To receive an Australian student visa, you must prove that you have enough money to support yourself throughout your stay. You have two options when it comes to this component of your application:
- Prove that you have enough money to cover all your costs and expenses through your course, such as travel, course fees and rent. You can provide bank statements, evidence of grants or scholarships.
- Supply proof of your parents’ or partner’s annual income, which must be AUD$62,222 in the year immediately before you apply. If you bring family members, the annual income must be at least AUD$72,592.
For more information on the minimum required funds, head to the Department of Home Affairs website.
* Prices are correct at 6 May 2021, refer to the Department of Home Affairs website for current price information.
Overseas Student Health Cover (OSHC)
As an international student in Australia, you must have Overseas Student Health Cover (OSHC) for the duration of your stay. If you don’t provide proof that you have bought this insurance, your student visa application will be denied.
OSHC will help:
- you pay for medical or hospital care while studying in Australia,
- pay for most prescription medicines,
- provide you with ambulance cover in emergencies.
While organising your health cover, also make sure you order an OSHC card for use at doctor appointments while you’re living in Australia. Read more at our insurance page.
The Australian Government requires all international students to be in good health before entering the country. As a result, you may need to undergo a health examination and provide a medical certificate confirming that you meet these health requirements.
There are also certain character requirements that you must meet if you want to study in Australia. In your application, you’ll have to answer some basic questions about your character and past conduct. In some cases, you may even need to provide a police background check.
COVID-19 and visas
Many Australian providers are offering bridging and online courses for international students to get a ‘foot in the door’ of their Australian education. To make sure your study outside Australia is counted towards your degree, you’ll still need to have a student visa. For more on this, check out Temporary Graduate (Subclass 485) visa eligibility on the Australian Department of Home Affairs website.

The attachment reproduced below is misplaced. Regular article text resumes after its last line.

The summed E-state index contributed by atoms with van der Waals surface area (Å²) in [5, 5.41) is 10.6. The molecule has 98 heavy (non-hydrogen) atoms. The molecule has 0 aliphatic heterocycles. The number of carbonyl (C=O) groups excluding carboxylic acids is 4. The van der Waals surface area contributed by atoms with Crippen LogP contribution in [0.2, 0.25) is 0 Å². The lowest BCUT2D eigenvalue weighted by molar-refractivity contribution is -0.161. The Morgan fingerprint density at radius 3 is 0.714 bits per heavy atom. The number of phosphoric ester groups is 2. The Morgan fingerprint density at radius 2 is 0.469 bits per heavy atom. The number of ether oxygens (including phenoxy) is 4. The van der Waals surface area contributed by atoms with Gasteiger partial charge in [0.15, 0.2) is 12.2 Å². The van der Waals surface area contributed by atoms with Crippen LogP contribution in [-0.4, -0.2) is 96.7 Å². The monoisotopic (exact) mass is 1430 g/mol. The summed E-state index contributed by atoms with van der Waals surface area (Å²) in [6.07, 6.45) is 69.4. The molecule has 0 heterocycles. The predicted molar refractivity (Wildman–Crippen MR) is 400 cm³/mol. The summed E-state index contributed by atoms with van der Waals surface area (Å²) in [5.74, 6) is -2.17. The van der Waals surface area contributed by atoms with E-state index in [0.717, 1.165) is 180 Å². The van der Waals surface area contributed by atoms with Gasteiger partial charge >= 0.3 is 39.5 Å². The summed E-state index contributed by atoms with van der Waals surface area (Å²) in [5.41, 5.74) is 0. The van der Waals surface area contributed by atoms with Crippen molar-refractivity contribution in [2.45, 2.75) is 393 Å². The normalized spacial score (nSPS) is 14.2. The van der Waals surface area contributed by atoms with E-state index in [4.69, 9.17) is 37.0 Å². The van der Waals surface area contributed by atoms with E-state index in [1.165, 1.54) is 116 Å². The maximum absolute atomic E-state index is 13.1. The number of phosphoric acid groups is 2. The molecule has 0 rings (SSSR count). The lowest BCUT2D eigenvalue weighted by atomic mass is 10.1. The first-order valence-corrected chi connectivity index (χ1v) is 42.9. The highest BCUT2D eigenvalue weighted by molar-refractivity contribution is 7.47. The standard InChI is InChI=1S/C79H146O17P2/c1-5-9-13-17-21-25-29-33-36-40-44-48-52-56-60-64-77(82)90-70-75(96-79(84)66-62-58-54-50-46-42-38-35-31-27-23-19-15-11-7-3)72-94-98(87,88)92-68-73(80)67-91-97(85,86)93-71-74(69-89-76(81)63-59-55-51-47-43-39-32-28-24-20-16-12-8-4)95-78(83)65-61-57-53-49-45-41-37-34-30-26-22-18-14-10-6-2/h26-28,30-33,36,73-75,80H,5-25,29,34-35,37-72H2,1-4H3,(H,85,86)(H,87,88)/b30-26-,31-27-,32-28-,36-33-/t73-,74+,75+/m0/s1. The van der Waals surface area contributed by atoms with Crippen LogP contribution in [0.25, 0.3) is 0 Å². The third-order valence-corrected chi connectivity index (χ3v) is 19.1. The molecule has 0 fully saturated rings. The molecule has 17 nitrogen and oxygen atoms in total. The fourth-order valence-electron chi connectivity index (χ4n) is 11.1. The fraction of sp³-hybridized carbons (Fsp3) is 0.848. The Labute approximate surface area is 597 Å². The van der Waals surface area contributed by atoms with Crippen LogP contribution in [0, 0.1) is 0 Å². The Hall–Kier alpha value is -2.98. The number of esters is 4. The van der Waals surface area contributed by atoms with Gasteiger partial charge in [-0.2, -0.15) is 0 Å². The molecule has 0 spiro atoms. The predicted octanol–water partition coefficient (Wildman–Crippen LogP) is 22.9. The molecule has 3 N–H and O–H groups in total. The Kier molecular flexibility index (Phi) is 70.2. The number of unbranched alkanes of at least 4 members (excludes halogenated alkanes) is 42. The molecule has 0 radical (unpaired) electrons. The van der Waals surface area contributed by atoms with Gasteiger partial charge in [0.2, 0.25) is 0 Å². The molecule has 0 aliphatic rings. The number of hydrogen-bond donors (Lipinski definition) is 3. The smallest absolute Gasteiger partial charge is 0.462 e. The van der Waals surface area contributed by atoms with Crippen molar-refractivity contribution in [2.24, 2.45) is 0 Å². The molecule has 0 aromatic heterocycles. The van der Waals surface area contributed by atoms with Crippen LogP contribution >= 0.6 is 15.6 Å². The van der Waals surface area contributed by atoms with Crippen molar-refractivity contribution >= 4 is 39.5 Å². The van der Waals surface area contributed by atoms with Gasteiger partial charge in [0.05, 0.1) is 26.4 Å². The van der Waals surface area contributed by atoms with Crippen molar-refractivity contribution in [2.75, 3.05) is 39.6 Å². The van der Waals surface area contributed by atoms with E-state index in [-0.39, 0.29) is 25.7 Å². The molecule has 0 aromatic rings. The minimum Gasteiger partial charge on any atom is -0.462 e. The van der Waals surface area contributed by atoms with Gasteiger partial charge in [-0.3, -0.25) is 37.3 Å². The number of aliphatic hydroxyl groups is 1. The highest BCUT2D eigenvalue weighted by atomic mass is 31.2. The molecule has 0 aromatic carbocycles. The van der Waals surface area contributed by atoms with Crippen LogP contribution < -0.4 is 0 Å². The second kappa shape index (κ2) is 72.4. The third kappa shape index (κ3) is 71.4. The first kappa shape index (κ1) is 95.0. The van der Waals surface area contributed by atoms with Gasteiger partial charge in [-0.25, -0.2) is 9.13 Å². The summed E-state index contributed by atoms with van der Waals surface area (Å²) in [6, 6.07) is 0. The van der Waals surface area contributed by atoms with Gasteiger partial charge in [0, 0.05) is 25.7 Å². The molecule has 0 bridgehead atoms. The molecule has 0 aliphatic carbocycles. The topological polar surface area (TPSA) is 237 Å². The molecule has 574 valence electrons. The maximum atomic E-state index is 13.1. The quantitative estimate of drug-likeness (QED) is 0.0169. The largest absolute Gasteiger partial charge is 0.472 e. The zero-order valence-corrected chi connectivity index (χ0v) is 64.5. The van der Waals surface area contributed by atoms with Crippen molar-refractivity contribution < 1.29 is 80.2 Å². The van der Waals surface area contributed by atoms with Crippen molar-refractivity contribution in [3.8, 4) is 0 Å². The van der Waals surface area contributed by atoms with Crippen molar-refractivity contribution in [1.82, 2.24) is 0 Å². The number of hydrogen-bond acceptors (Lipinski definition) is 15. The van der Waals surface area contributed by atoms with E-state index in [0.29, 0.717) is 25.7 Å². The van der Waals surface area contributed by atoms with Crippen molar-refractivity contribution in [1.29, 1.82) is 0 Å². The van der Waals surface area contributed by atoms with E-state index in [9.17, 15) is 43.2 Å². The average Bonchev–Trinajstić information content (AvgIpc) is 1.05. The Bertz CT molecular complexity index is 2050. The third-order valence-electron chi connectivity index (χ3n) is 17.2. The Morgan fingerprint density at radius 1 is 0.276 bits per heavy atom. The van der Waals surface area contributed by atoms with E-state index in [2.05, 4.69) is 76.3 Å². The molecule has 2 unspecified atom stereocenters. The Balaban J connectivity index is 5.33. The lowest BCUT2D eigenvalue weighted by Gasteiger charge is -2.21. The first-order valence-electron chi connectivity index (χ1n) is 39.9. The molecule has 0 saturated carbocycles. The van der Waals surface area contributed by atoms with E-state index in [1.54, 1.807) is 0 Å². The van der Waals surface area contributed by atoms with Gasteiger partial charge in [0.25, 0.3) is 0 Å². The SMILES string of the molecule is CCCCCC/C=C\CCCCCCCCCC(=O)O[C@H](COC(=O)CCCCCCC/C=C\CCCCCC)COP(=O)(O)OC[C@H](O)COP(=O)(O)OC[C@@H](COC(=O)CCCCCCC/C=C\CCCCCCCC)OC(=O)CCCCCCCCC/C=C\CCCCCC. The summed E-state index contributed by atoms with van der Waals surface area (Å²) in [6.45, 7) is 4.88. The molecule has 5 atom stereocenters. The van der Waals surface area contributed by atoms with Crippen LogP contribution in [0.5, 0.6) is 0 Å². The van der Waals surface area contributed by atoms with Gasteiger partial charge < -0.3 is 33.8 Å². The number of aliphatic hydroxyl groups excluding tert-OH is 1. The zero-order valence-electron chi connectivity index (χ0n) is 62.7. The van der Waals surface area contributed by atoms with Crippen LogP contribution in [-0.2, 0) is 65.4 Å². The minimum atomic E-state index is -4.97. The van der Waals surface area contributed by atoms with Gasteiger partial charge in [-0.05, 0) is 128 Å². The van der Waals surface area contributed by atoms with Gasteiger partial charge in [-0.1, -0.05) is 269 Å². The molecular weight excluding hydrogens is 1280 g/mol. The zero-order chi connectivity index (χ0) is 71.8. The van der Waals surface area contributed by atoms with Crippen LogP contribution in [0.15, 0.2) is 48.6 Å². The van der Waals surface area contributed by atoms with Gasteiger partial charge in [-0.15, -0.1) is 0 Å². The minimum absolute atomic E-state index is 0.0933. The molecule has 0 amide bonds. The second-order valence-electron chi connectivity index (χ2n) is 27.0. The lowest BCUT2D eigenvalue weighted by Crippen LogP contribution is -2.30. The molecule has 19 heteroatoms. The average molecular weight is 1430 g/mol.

Explore your visa options for studying in Australia via the Australian Department of Home Affairs’ website.
**Existing and new student visa holders who undertake online study outside Australia because of COVID-19 will be able to count this study towards their Australian Study Requirement if they have a visa while studying remotely. For more on this, visit https://www.studyaustralia.gov.au/english/resource-hub/student-visa-updates-july-2020/student-visa-program-july-2020
You will need to take a COVID-19 Polymerase Chain Reaction (PCR) test within 3 days of your scheduled departure to Australia. You will then need to show the evidence of a negative PCR test result for your first flight (if there are one or more connecting flights) unless an exemption applies. For details, see ‘COVID-19 vaccine information’.
Australia Travel Declaration
All travellers to Australia MUST complete an Australia Travel Declaration (ATD) at least 72 hours before departure.
The ATD contains a declaration about your vaccination status. You must present this declaration before boarding the aircraft. This is an enforceable requirement. If you fail to comply with Australia’s travel and entry requirements, financial penalties may apply (currently $6,660 AUD). If you do not make the declaration prior to boarding your flight, you may experience delays on arrival.
If you are unable to complete the ATD before departure, your airline may request that you complete a manual (paper) declaration prior to boarding. If so please retain the completed manual declaration and provide to a relevant authority on arrival in Australia.
Summary of requirements:
- Students travelling to Australia should complete an Australia Travel Declaration (ATD) at least 72 hours before departure.
- The ATD requests details that are considered to be critical health information. You must provide evidence that the critical information was completed before boarding the aircraft.
- The ATD collects contact details in Australia, flight details, travel history, vaccination information, quarantine requirements and your health status.
- When completing the ATD, you’ll need to:
- provide your contact details, including a contact phone number in Australia,
- make a legally binding declaration in relation to your vaccination status,
- make a declaration regarding your last 14 days travel history,
- make a declaration that you are aware of the quarantine and testing requirements that apply in the state or territory that you are arriving in, and the penalties for non-compliance.
- The Australia Travel Declaration mobile app can be downloaded from the App Store (Apple) or Google Play store (Android). Alternatively, the ATD online form can also be completed.